• Newt:

      The City Manager serves at the “pleasure” of the City Council. When the City Council no longer finds the experience pleasurable… they get rid of him.

      Firing the wrong people could cause the City Council such unhappiness. That Mr. Tyson kept his job meant tacit approval of the council.

      As for Arroyo and Bergel… you are right. Somebody should ask them about the Police/Citizens of Eureka divide and listen to what they have to say.

      I have to admit I’m curious myself.

      Liked by 1 person

    • Hey mola your only half right Tyson’s contract stipulated he could only be fired by 4 out of 5 council members. That’s a steep hill to climb.

      Liked by 1 person

    • Thanks re:peat for the information. I did not know that.

      Does the current City Manager have that deal too? Because if so… well then THAT does need fixing.


  5. “The City Manager serves at the “pleasure” of the City Council. When the City Council no longer finds the experience pleasurable… they get rid of him.”

    Is that kind of like the way the with the City Council, at the peoples pleasure? Sadly the people have kept the same kinds of people elected for decades.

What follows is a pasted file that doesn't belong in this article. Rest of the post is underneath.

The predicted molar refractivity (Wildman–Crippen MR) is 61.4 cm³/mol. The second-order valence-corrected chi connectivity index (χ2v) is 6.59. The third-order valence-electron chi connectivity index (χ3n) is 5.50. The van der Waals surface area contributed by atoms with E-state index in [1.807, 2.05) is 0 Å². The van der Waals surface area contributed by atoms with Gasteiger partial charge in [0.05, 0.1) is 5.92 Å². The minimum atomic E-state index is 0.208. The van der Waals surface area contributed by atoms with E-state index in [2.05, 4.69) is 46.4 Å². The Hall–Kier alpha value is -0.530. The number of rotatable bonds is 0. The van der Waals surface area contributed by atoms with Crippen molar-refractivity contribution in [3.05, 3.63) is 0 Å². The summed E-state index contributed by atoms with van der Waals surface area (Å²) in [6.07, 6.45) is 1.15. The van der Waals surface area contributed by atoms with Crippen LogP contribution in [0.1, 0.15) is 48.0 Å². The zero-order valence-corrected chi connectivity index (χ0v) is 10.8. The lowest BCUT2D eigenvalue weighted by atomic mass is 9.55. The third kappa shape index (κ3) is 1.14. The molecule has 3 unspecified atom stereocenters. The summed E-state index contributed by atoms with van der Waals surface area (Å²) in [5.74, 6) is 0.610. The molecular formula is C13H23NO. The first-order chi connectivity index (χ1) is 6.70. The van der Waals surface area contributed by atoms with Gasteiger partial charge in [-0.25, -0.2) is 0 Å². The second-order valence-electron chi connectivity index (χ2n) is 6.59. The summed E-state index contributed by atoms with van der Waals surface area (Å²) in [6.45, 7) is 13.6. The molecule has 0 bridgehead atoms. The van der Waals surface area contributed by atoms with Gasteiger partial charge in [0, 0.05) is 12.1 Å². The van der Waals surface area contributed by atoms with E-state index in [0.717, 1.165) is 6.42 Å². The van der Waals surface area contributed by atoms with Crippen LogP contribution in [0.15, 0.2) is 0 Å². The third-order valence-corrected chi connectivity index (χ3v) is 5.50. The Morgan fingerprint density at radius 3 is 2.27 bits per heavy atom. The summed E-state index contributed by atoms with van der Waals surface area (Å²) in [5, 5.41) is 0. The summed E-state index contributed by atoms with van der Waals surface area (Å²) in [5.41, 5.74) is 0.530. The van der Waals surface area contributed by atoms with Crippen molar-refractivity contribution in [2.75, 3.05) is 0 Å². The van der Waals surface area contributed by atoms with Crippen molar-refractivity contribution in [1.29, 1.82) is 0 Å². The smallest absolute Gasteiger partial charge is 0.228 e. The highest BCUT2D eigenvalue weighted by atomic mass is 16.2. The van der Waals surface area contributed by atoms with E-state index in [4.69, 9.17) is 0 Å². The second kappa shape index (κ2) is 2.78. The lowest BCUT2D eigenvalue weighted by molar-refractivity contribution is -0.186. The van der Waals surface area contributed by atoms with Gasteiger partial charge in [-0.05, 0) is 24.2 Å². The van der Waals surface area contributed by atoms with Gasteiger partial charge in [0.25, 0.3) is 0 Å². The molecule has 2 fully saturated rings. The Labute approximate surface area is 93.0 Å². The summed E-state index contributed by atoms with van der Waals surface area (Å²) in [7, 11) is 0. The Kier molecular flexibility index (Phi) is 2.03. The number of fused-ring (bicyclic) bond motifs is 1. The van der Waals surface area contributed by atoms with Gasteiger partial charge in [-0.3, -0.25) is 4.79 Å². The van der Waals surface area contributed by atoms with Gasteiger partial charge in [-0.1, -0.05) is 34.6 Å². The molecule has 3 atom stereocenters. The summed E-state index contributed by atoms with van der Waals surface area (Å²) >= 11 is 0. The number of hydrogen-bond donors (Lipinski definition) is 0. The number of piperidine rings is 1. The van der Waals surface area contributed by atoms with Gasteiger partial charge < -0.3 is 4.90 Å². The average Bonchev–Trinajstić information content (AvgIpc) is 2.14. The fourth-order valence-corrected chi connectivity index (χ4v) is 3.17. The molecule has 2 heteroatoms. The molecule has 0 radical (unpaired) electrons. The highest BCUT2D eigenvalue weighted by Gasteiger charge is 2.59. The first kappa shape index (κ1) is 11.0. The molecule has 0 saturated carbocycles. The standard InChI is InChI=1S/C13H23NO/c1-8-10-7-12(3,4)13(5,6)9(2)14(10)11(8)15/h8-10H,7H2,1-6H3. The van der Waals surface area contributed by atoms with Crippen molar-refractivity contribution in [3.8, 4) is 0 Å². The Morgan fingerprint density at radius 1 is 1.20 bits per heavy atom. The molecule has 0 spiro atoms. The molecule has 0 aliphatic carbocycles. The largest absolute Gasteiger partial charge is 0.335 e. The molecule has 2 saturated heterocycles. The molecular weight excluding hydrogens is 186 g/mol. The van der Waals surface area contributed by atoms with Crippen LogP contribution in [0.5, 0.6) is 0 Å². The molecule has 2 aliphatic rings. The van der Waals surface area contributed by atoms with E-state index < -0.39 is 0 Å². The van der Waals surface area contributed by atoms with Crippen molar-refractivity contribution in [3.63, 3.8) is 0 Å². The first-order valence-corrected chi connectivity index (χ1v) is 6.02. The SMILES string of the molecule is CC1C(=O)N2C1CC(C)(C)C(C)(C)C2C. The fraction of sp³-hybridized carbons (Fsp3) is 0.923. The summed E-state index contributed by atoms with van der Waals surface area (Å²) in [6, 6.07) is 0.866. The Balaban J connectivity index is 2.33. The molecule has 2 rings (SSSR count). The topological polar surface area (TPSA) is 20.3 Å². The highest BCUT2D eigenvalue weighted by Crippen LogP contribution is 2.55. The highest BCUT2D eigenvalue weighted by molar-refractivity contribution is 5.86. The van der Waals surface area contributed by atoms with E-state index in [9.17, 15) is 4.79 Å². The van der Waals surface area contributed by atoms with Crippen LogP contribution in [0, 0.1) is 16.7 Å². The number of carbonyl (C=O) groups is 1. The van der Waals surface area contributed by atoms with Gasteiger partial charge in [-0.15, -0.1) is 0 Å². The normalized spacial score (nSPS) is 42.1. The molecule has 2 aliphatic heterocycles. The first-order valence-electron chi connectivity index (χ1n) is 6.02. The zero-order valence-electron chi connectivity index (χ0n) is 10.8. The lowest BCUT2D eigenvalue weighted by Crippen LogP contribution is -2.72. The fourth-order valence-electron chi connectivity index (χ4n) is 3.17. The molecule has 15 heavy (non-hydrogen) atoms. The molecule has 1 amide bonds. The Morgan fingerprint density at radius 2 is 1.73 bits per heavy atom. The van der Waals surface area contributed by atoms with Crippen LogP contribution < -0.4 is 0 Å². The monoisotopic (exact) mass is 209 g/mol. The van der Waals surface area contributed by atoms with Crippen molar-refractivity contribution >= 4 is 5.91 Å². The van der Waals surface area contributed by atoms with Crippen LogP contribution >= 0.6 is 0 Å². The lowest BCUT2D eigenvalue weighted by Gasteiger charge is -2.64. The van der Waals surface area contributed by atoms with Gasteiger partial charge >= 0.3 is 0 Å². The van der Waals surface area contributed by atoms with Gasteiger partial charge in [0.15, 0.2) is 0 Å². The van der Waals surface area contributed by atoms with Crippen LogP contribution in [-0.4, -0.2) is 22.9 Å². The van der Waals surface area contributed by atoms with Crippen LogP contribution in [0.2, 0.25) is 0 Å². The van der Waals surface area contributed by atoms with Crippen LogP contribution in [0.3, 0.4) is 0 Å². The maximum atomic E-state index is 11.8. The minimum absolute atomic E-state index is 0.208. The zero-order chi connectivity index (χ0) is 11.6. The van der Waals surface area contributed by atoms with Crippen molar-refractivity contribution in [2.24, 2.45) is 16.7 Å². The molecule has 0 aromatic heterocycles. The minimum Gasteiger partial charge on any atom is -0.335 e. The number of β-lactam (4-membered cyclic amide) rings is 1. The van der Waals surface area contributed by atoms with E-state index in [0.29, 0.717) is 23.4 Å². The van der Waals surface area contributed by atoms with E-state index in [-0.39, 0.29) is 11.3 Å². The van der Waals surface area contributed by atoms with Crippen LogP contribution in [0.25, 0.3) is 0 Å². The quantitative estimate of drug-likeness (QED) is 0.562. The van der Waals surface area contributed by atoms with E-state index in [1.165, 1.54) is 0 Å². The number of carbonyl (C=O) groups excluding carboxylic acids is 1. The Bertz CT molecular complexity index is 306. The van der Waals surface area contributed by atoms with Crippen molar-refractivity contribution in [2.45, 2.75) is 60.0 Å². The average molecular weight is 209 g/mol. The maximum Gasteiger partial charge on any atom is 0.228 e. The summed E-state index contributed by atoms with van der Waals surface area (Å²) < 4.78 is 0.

“Firing the wrong people could cause the City Council such unhappiness. That Mr. Tyson kept his job meant tacit approval of the council.”

    My point exactly, which meant the City Council had exactly the Police Chief and increasingly militarized police force “they” wanted – people be-damned. I’m not sure if you noticed, but Ferguson, MO has the same governmental setup as Eureka. A police review board, while worth something, is really only a band-aid on a boil. It is the impunity, “looking forward, not backward” that is the boil.

    Listening to what they have to say is nice. How about getting them to commit? Then when they lie, recall them.


    • A review board would still be a step in the right direction, I believe. Even so, I agree that City Hall, including the Council, needs a complete overhaul.


    • Newt: